known as "safe signals".  

Unfortunately this 'safe signals' approach causes some system calls to be retried (depending on how they are called) prior to the actual execution of the signal handler depending on how the library making the system call is implemented. The result when this happens is that some calls never return, even though a signal fired. This is the case with the DBD-Oracle connect() call (case 1 above). So the 'standard' mechanism for implementing time outs (above) no longer works with perl 5.8 and later versions.

The Solution

The solution to this problem (documented in the perlvar man page) is to install the signal handler with POSIX::sigaction(). This provides low level access to the POSIX sigaction() system API -- assuming (of course) your system has sigaction(). If your system does not have sigaction(), then you probably do not have this problem, as in that case perl implements the original (unsafe) signal handling approach. With POSIX::sigaction(), we get control over both the signal mask, and the sa_flags that are used to install the handler, and further, with perl 5.8.2 and later, a 'safe' switch is provided which can be used to ask for safe signal handling, in which perl promises to call the signal handler between perl op codes.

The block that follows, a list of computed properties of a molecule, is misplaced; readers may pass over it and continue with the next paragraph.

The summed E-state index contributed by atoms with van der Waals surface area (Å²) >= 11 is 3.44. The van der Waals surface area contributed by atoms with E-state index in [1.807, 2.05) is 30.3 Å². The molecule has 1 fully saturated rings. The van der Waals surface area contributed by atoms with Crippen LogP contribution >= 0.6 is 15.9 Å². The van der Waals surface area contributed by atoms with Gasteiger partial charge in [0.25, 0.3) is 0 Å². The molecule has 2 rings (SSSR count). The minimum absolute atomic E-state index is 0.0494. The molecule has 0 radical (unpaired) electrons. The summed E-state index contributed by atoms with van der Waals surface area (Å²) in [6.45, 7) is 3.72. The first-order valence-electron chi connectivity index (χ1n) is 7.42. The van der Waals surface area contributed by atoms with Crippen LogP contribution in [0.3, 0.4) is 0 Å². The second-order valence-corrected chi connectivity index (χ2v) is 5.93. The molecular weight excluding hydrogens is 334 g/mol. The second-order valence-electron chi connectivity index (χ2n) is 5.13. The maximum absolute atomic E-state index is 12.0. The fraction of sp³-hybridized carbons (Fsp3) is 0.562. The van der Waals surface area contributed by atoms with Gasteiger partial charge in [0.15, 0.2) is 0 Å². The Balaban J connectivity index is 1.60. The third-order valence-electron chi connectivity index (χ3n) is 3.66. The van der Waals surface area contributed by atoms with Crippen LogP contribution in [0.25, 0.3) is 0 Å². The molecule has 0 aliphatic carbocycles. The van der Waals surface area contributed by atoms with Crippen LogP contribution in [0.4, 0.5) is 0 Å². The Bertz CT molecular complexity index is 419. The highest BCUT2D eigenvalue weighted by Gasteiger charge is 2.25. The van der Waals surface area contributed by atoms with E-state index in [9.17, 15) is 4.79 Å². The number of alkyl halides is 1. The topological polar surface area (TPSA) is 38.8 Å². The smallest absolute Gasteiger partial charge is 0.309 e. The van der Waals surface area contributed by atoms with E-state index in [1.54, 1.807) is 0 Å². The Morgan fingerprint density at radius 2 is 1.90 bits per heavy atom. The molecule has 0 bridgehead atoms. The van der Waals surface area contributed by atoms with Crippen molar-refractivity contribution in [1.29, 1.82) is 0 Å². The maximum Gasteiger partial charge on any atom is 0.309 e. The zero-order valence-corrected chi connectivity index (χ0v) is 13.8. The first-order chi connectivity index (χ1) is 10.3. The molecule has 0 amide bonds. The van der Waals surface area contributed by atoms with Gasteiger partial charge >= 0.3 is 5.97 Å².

Using POSIX::sigaction() does ensure that the signal handler is called when the signal is fired. Calling die() within the signal handler, will cause the system call will be interrupted, and control will return to the perl script. But doing this effectively implements returns us to the 'unsafe' signals behavior -- at least in perl 5.8.0. In perl 5.8.2, it is possible to ask for 'deferred' signal handling while still controlling the sa_flags used to install the signal handler. The does this with perl 5.8.2 is safer than perl 5.6.x.

The usage of POSIX::sigaction() however is not well documented (except for several examples in the posix.t test in the perl core). And in perl versions less than 5.8.0, while POSIX::sigaction() is defined, it appears to be broken. But that's OK, because just setting $SIG{NAME} works.

The Pain

The down side of using POSIX::sigaction() besides the fact that it does not work in perl versions less than 5.8 is that it requires approximately 4 or 5 lines of code where previously you only had to set a localized $SIG{ALRM}.

The POSIX::sigaction() code looks something like this (for the connect() case):

   use POSIX ':signal_h';

   eval {
      my $mask = POSIX::SigSet->new( SIGALRM ); #list of signals to mask in the handler